John Gleeson is the former judge tasked by Emmet Sullivan, the judge in the Michael Flynn case, with talking him into sentencing Flynn in a case that the prosecution has moved to dismiss. One wonders whether any such “talking” is required, other than for the sake of appearances.
In any event, Gleeson today filed his brief. He argues that Judge Sullivan should reject the government’s motion and continue the prosecution to sentencing, notwithstanding the prosecutor’s desire to stand down.
Gleeson had sketched out this argument in a Washington Post op-ed before Sullivan appointed him to brief the matter. Thus, the course of action Gleeson calls for in the brief comes as no surprise. Judge Sullivan got exactly what he wanted.
Even without the op-ed, Gleeson’s position was 100 percent foreseeable. He was a left-wing judge whose attitude towards crime depends on the identity of the alleged criminal. He favored leniency for street criminals but, it now seems, favors toughness for political enemies.
Also, as Bill Otis says, Gleeson has no appreciation of the distinction between judge and advocate. Thus, op-ed or not, he was always the perfect candidate to advise Judge Sullivan, who clearly wants to assume the role of advocate in the Flynn case.
In an article called “Defense Lawyer in a Robe,” Bill quoted the New York Times as follows:
Francois Holloway has spent nearly two decades of a 57-year sentence in a federal prison, for serious crimes that no one disputes he committed. There were armed carjackings, and his participation in an illegal chop shop, where stolen cars would be dismantled and sold for parts.
But the fairness of the mandatory sentence has been a matter of dispute, not only for Mr. Holloway, but also for a surprising and most effective advocate: the trial judge, John Gleeson.
Let that sink in. Judge Gleeson was an advocate for the defendant in a case before him. He thus violated the fundamental principle that a judge cannot decide a case in which he has been, much less in which he actively remains, an advocate.
As Bill explained:
It’s one thing for a trial judge, during the trial, to make it decently clear he finds one side more persuasive than the other. This is not recommended practice, but it often happens.
But it’s another for the judge, years after the case is over and the government’s position fully vindicated by the higher courts, including the Supreme Court, to use his office to go backdoor to achieve the outcome one side — the armed felon’s side — has wanted all along.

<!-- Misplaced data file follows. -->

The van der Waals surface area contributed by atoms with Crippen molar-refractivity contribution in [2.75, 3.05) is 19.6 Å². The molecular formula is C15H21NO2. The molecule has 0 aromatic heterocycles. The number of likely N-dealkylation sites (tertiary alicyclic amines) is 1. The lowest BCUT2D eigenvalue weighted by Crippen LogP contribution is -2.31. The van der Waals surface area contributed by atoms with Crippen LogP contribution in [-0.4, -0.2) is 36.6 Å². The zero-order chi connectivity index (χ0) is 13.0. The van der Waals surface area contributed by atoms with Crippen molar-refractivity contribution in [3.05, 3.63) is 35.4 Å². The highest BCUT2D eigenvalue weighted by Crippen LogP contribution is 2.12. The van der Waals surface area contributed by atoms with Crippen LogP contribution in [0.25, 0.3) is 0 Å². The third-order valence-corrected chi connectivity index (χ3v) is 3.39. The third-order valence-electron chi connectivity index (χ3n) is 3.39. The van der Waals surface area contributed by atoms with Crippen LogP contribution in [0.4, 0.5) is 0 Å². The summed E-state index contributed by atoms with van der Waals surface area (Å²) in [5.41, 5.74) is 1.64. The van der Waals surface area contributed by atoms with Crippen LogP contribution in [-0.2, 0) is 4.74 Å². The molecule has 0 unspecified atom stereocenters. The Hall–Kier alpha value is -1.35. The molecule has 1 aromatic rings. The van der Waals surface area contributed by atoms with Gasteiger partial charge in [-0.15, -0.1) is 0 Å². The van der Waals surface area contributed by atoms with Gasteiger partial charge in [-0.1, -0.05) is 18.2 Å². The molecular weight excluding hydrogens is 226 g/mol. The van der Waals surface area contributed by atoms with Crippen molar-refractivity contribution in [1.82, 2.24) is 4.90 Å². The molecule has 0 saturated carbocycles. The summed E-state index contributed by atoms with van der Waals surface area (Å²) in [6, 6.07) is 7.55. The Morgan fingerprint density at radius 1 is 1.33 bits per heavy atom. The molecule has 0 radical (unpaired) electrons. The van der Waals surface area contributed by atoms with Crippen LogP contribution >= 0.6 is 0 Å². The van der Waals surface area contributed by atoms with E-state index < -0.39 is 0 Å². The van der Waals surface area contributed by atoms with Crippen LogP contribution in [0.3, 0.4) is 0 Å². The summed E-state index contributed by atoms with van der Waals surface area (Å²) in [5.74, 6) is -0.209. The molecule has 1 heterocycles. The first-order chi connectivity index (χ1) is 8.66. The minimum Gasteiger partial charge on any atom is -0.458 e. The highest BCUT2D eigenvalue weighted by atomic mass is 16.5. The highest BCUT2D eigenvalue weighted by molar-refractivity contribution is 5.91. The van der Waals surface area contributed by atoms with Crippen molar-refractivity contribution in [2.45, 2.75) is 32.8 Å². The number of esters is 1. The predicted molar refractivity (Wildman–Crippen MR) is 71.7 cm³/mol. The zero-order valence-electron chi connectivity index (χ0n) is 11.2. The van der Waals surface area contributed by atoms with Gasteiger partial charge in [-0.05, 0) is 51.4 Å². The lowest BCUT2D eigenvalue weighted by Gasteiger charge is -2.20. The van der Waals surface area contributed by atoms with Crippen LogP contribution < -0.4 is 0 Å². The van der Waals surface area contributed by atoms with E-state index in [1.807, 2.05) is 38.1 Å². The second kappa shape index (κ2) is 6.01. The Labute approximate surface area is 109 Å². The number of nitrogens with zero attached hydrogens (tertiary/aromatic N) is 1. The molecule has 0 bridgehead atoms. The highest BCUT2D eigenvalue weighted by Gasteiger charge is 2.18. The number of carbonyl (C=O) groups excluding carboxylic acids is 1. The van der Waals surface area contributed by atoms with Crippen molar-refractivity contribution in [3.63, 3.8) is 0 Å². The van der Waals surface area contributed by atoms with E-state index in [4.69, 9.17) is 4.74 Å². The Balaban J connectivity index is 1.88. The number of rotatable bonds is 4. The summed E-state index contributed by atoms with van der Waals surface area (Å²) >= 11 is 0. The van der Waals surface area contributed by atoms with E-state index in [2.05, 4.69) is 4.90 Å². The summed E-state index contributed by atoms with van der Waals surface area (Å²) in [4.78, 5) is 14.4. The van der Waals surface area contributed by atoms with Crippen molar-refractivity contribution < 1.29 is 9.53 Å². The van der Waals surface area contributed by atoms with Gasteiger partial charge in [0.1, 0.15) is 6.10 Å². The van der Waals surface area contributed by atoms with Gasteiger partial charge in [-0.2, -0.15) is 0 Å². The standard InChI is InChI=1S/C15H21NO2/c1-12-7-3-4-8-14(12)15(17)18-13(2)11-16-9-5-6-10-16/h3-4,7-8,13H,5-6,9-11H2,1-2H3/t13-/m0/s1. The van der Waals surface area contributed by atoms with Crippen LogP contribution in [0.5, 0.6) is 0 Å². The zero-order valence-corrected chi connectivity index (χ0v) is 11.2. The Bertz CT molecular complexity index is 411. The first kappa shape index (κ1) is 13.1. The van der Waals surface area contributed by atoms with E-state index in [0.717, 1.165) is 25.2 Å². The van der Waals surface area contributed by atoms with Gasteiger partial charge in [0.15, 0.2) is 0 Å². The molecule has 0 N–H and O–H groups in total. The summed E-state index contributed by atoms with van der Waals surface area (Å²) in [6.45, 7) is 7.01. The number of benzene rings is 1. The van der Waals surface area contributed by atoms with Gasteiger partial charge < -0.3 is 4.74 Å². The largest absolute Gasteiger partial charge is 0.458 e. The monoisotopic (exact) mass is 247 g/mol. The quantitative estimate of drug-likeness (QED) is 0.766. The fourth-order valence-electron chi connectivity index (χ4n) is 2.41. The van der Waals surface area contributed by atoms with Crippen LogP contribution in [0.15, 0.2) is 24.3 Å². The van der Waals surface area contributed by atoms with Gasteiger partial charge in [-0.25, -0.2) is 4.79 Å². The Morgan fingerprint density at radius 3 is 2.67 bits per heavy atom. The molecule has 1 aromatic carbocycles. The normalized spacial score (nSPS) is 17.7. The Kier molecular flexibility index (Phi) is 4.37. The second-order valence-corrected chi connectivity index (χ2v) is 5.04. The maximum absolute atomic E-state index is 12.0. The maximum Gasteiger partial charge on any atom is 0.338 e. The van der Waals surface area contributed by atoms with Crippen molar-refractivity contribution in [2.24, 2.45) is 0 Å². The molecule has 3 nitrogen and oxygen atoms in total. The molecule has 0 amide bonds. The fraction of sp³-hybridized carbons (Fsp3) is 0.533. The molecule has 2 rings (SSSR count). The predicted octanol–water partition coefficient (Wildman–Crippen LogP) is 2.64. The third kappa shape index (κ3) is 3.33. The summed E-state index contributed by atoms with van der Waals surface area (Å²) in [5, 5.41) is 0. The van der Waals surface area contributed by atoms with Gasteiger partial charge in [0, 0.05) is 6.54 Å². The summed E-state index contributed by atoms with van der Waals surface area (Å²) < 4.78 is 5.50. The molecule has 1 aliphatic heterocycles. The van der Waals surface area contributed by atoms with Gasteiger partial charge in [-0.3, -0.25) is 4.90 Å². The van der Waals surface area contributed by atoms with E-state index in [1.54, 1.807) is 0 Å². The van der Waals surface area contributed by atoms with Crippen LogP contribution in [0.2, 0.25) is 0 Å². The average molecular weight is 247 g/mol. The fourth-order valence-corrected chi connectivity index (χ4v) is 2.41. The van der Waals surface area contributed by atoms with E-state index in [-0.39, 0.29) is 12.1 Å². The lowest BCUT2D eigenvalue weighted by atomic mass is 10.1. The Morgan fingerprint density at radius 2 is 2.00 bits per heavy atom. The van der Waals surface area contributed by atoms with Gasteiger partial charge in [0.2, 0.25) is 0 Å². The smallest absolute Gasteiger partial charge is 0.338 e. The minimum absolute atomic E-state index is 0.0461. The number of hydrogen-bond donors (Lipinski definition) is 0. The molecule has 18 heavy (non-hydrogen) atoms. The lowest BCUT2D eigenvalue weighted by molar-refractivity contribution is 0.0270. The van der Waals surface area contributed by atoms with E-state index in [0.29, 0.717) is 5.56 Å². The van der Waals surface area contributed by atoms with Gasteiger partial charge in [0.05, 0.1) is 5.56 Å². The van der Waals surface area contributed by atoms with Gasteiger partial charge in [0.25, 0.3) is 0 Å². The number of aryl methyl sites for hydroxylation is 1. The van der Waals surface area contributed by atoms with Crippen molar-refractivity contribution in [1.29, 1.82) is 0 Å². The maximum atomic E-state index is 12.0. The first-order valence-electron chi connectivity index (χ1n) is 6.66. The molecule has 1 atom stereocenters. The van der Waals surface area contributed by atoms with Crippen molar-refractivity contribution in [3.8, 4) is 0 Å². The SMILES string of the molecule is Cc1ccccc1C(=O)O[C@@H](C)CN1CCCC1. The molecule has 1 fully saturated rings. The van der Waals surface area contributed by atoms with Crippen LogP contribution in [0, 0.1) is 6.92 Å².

Yet, that’s what Gleeson did. Again, from the New York Times:
As Mr. Holloway filed one motion after another trying to get his sentence and his case re-evaluated, Judge Gleeson, of Federal District Court in Brooklyn, began to speak out against those mandatory sentences that he believed were unduly harsh. Mr. Holloway’s 57-year term was more than twice the average sentence in the district for murder in 1996, the year he was sentenced.
More recently, Judge Gleeson began his own campaign on Mr. Holloway’s behalf, writing to Loretta E. Lynch, who is the United States attorney for the Eastern District of New York, to request that she vacate two of Mr. Holloway’s convictions.
The payoff from Judge Gleeson’s efforts will be apparent on Tuesday in a highly unusual hearing, when the judge is expected to resentence Mr. Holloway, who is 57, to time served.
Thus, Gleeson waged his own campaign, using his office and his power, to browbeat the local prosecutor, who regularly appears in his court, into asking for charges to be dropped against a repeat, armed felon whom the prosecutor’s office properly convicted at a trial many years before. Gleeson then granted the request for a reduced sentence for which he had tirelessly advocated.
As Bill put it:
Having blackjacked the US Attorney into going along with a legally baseless motion to vacate two convictions whose validity is not even questioned (so as to get to the desired dumbed-down sentence), Gleeson then goes ahead and presides over the hearing himself.
[Y]ou might think Gleeson would have at least the decency to allow a different judge to decide the motion to vacate.
Wrongo. Gleeson’s whole gig might get spoiled if a judge who hadn’t prejudged this ginned-up motion — you know, a neutral judge — were able to decide it. So he put it on his own docket to insure that no hint of neutrality crept in.
Who is John Gleeson? He’s a former rogue judge and current accomplice to a judge who, it appears, also wants to go rogue.
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